When it comes to winter holidays, you've pretty much got two choices: go really cold, or go really warm. Go on a snow trip, or at least somewhere mountainous, or journey up north, to the upper reaches of Australia or all the way into the next hemisphere.
That's the conventional thinking. You either embrace the winter cold with proper winter cold, or you get away from it entirely.
So, what's going on with Australian travel trends? Last week the accommodation website Booking.com released its top 20 winter destinations in Australia – using searches for accommodation on its site for July and August this year – and there was something interesting in there.
The top 10 had most of the usual suspects: the Gold Coast at number one, Sydney at three, Cairns at four, Brisbane at five, Jindabyne at six, Port Douglas at seven, Darwin at eight, Perth at nine, Canberra at 10. All of these destinations pretty much fit the standard dynamic – Sydney is relatively warm and sunny in winter, and Canberra has that deep winter chill some people are looking for. The rest are no-brainers, either really hot or really cold.
The odd one out, then, is all the way up at number two: Melbourne. Why is Melbourne so popular in winter? It's definitely not warm there. Mostly, it's grey and cold. Though, it's not cold enough to snow, and there are no mountains. Plus, most Australians got used to some pretty bad news coming out of Victoria in the last few years. "Most locked down city in the world" doesn't exactly seem enticing for a holiday.
With all that in mind, Melbourne seems like a surprise for a top winter holiday – particularly one that's more popular than Cairns, more popular than Darwin, more popular than Sydney. And it's not just the domestic market that's keen, either. Last month travel website Klook released its forward booking data, which showed Victoria was the number one state for international tourists, and Melbourne the number one city. Beating Sydney. Beating the Gold Coast. In winter.
What's the deal?
I have a few theories. To begin with, the history of lockdowns and other pandemic restrictions mean very little to people travelling right now. Yes, there was plenty of bad news coming out of Victoria for a while there, but most of us who didn't live through it will never understand the trauma. Plus, the world is open now, and we have short memories, coupled with a desire to forget bad news. Lockdown schmockdown.
I imagine the popularity of Melbourne as a destination, even in mid-winter, is also driven in no small part by people from Sydney. This may come as a surprise to some residents of Melbourne who believe they're locked in an intense and reciprocated rivalry with the NSW capital. But it's been my experience that pretty much everyone in Sydney loves Melbourne, and would be nursing a long-held desire to visit again, even in winter, and even after having just been subjected to the Worst Summer Ever.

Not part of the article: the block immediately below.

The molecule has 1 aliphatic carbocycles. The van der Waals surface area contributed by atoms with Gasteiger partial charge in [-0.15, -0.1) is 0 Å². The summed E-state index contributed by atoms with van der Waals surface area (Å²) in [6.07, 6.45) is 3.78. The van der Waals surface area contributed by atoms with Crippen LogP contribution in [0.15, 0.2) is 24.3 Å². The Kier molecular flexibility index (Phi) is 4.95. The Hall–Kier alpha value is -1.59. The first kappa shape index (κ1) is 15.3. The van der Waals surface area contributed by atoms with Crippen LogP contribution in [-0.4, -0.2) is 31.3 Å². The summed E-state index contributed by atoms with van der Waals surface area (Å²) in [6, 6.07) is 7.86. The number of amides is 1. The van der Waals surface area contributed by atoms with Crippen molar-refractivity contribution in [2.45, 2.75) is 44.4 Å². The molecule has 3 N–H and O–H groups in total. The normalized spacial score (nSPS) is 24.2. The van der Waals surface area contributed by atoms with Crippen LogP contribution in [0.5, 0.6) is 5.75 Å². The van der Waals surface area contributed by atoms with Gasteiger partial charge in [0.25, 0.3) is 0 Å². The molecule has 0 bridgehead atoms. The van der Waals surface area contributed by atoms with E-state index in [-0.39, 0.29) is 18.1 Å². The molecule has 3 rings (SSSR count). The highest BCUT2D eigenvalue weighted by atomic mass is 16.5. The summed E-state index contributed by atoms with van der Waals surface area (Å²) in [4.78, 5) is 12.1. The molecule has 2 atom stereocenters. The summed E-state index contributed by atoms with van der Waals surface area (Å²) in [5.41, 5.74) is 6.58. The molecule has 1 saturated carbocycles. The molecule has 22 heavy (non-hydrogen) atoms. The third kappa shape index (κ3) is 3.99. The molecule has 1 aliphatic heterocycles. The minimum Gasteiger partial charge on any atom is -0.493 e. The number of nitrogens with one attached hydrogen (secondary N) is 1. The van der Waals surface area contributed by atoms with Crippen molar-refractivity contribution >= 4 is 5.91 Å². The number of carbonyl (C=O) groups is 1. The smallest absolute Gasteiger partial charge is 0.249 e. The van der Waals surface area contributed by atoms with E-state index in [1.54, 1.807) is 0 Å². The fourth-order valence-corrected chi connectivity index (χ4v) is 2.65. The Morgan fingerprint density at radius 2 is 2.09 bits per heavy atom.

I know I do. That's why I'm adding to the stats this week and travelling to the Victorian capital. I'm heading there to do my favourite two things in Melbourne: eat, and drink. The dining and drinking scene in Melbourne is sensational. I can't wait.
In fact, the whole city is sensational. It pained me to see during the pandemic this feeling among Melburnians – real or imagined, I'm not sure, everything got so blown out of proportion in that time – that the rest of Australia was against them, that we were laughing at their misfortune.
For the most part I don't think that was true, because again: we love Melbourne. I say this honestly and sincerely. That's why the city is so popular now, even in the depths of winter. We love everything about the place.
We love its restaurants and its bars. We love its shops. We love its parks and gardens. We love its grunge and its shine. We even love its torpid river and its intense coffee snobbery. It's all good.
Of course, there's probably more to the popularity of Melbourne as a winter destination. Consider the fact that the Mornington Peninsula and the Yarra Valley, two of Australia's finest wine regions, boozy, delicious destinations hugely popular in their own right, are on Melbourne's doorstep. On accommodation website Wotif, searches for Mornington Peninsula were up nearly 160 per cent this winter. People are keen, and if you want to visit either Mornington or the Yarra, you're going through Melbourne.
There's also the Bellarine Peninsula and the Great Ocean Road pretty close by. Cast your eye to the north and you have nouveau-rad hubs like Kyneton and Castlemaine, fancy Daylesford, winey Heathcote and Nagambie. These are all great winter destinations, again accessible via Melbourne.
So perhaps there's a lesson here: when it comes to winter holidays you actually have three choices: really cold, really warm, or Melbourne. You know which one I'm going for.
Are you surprised Melbourne is so popular as a travel destination in winter? Are you planning to travel to Melbourne in the next few months? Why? What drew you there?
The writer travelled to Melbourne as a guest of Visit Victoria.